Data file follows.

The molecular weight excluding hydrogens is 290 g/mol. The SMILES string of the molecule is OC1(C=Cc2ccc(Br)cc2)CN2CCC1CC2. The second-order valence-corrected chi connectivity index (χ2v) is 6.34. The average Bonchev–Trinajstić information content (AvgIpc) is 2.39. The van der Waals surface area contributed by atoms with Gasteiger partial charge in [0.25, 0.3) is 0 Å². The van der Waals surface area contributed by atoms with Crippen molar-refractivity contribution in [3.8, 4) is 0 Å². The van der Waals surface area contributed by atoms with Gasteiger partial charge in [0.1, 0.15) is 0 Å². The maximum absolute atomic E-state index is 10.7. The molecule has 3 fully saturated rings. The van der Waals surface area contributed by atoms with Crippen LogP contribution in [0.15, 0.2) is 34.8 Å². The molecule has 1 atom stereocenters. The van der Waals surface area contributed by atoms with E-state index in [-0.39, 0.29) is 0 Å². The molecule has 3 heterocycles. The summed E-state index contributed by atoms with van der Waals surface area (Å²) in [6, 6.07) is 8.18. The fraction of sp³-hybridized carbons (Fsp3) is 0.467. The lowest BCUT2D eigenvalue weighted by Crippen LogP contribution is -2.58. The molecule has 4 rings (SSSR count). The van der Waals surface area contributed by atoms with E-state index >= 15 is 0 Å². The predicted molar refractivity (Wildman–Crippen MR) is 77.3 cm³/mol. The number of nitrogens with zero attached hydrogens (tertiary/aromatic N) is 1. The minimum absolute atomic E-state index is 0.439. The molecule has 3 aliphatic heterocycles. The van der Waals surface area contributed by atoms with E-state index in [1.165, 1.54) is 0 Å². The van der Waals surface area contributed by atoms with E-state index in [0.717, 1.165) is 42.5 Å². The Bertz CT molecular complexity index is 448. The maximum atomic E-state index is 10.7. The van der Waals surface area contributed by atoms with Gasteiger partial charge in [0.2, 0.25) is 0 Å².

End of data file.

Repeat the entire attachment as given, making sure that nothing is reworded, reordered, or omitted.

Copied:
The molecular weight excluding hydrogens is 290 g/mol. The SMILES string of the molecule is OC1(C=Cc2ccc(Br)cc2)CN2CCC1CC2. The second-order valence-corrected chi connectivity index (χ2v) is 6.34. The average Bonchev–Trinajstić information content (AvgIpc) is 2.39. The van der Waals surface area contributed by atoms with Gasteiger partial charge in [0.25, 0.3) is 0 Å². The van der Waals surface area contributed by atoms with Crippen molar-refractivity contribution in [3.8, 4) is 0 Å². The van der Waals surface area contributed by atoms with Gasteiger partial charge in [0.1, 0.15) is 0 Å². The maximum absolute atomic E-state index is 10.7. The molecule has 3 fully saturated rings. The van der Waals surface area contributed by atoms with Crippen LogP contribution in [0.15, 0.2) is 34.8 Å². The molecule has 1 atom stereocenters. The van der Waals surface area contributed by atoms with E-state index in [-0.39, 0.29) is 0 Å². The molecule has 3 heterocycles. The summed E-state index contributed by atoms with van der Waals surface area (Å²) in [6, 6.07) is 8.18. The fraction of sp³-hybridized carbons (Fsp3) is 0.467. The lowest BCUT2D eigenvalue weighted by Crippen LogP contribution is -2.58. The molecule has 4 rings (SSSR count). The van der Waals surface area contributed by atoms with E-state index >= 15 is 0 Å². The predicted molar refractivity (Wildman–Crippen MR) is 77.3 cm³/mol. The number of nitrogens with zero attached hydrogens (tertiary/aromatic N) is 1. The minimum absolute atomic E-state index is 0.439. The molecule has 3 aliphatic heterocycles. The van der Waals surface area contributed by atoms with E-state index in [1.165, 1.54) is 0 Å². The van der Waals surface area contributed by atoms with E-state index in [0.717, 1.165) is 42.5 Å². The Bertz CT molecular complexity index is 448. The maximum atomic E-state index is 10.7. The van der Waals surface area contributed by atoms with Gasteiger partial charge in [0.2, 0.25) is 0 Å².